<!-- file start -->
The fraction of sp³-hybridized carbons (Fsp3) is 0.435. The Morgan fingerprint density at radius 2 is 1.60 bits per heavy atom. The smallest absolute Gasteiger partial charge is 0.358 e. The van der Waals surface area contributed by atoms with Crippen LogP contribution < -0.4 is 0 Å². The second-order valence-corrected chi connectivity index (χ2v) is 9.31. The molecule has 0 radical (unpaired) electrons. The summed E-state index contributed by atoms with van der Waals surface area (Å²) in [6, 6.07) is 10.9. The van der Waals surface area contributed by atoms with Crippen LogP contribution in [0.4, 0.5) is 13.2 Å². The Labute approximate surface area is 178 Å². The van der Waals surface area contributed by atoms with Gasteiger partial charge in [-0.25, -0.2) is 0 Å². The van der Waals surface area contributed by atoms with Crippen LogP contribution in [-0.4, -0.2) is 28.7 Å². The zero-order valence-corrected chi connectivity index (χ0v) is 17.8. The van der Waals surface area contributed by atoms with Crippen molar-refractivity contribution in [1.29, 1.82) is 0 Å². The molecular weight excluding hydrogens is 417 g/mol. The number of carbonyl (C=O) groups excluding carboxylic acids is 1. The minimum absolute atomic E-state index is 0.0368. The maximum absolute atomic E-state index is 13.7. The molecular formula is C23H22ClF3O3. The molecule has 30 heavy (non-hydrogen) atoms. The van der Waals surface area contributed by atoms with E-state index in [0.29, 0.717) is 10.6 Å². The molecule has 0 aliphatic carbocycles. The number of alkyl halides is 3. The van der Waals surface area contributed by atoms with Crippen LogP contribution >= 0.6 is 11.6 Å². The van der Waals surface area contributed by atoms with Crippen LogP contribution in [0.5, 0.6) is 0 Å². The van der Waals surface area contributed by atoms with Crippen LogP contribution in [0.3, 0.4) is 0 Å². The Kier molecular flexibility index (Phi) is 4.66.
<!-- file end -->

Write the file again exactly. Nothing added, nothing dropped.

The fraction of sp³-hybridized carbons (Fsp3) is 0.435. The Morgan fingerprint density at radius 2 is 1.60 bits per heavy atom. The smallest absolute Gasteiger partial charge is 0.358 e. The van der Waals surface area contributed by atoms with Crippen LogP contribution < -0.4 is 0 Å². The second-order valence-corrected chi connectivity index (χ2v) is 9.31. The molecule has 0 radical (unpaired) electrons. The summed E-state index contributed by atoms with van der Waals surface area (Å²) in [6, 6.07) is 10.9. The van der Waals surface area contributed by atoms with Crippen LogP contribution in [0.4, 0.5) is 13.2 Å². The Labute approximate surface area is 178 Å². The van der Waals surface area contributed by atoms with Gasteiger partial charge in [-0.25, -0.2) is 0 Å². The van der Waals surface area contributed by atoms with Crippen LogP contribution in [-0.4, -0.2) is 28.7 Å². The zero-order valence-corrected chi connectivity index (χ0v) is 17.8. The van der Waals surface area contributed by atoms with Crippen molar-refractivity contribution in [1.29, 1.82) is 0 Å². The molecular weight excluding hydrogens is 417 g/mol. The number of carbonyl (C=O) groups excluding carboxylic acids is 1. The minimum absolute atomic E-state index is 0.0368. The maximum absolute atomic E-state index is 13.7. The molecular formula is C23H22ClF3O3. The molecule has 30 heavy (non-hydrogen) atoms. The van der Waals surface area contributed by atoms with E-state index in [0.29, 0.717) is 10.6 Å². The molecule has 0 aliphatic carbocycles. The number of alkyl halides is 3. The van der Waals surface area contributed by atoms with Crippen LogP contribution >= 0.6 is 11.6 Å². The van der Waals surface area contributed by atoms with Crippen LogP contribution in [0.5, 0.6) is 0 Å². The van der Waals surface area contributed by atoms with Crippen LogP contribution in [0.3, 0.4) is 0 Å². The Kier molecular flexibility index (Phi) is 4.66.